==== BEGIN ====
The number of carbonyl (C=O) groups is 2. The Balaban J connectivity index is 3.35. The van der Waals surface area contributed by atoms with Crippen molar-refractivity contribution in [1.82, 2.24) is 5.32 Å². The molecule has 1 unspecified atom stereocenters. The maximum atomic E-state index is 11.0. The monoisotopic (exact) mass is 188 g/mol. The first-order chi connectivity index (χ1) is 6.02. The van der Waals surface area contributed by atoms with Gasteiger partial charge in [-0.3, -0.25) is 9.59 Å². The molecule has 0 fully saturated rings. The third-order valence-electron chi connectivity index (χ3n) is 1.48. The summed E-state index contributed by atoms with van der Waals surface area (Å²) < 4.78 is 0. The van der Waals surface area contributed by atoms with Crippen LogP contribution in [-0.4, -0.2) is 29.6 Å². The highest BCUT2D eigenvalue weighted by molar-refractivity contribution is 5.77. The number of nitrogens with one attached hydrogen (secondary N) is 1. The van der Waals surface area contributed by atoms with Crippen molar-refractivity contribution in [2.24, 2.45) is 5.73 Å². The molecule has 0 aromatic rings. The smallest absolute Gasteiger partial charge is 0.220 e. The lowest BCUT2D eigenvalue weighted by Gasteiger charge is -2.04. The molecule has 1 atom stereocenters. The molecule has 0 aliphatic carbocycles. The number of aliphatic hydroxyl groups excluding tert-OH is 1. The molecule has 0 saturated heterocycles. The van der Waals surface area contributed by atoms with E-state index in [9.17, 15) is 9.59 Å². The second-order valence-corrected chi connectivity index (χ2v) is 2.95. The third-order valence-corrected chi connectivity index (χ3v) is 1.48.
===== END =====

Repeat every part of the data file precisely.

The number of carbonyl (C=O) groups is 2. The Balaban J connectivity index is 3.35. The van der Waals surface area contributed by atoms with Crippen molar-refractivity contribution in [1.82, 2.24) is 5.32 Å². The molecule has 1 unspecified atom stereocenters. The maximum atomic E-state index is 11.0. The monoisotopic (exact) mass is 188 g/mol. The first-order chi connectivity index (χ1) is 6.02. The van der Waals surface area contributed by atoms with Gasteiger partial charge in [-0.3, -0.25) is 9.59 Å². The molecule has 0 fully saturated rings. The third-order valence-electron chi connectivity index (χ3n) is 1.48. The summed E-state index contributed by atoms with van der Waals surface area (Å²) < 4.78 is 0. The van der Waals surface area contributed by atoms with Crippen LogP contribution in [-0.4, -0.2) is 29.6 Å². The highest BCUT2D eigenvalue weighted by molar-refractivity contribution is 5.77. The number of nitrogens with one attached hydrogen (secondary N) is 1. The van der Waals surface area contributed by atoms with Crippen molar-refractivity contribution in [2.24, 2.45) is 5.73 Å². The molecule has 0 aromatic rings. The smallest absolute Gasteiger partial charge is 0.220 e. The lowest BCUT2D eigenvalue weighted by Gasteiger charge is -2.04. The molecule has 1 atom stereocenters. The molecule has 0 aliphatic carbocycles. The number of aliphatic hydroxyl groups excluding tert-OH is 1. The molecule has 0 saturated heterocycles. The van der Waals surface area contributed by atoms with E-state index in [9.17, 15) is 9.59 Å². The second-order valence-corrected chi connectivity index (χ2v) is 2.95. The third-order valence-corrected chi connectivity index (χ3v) is 1.48.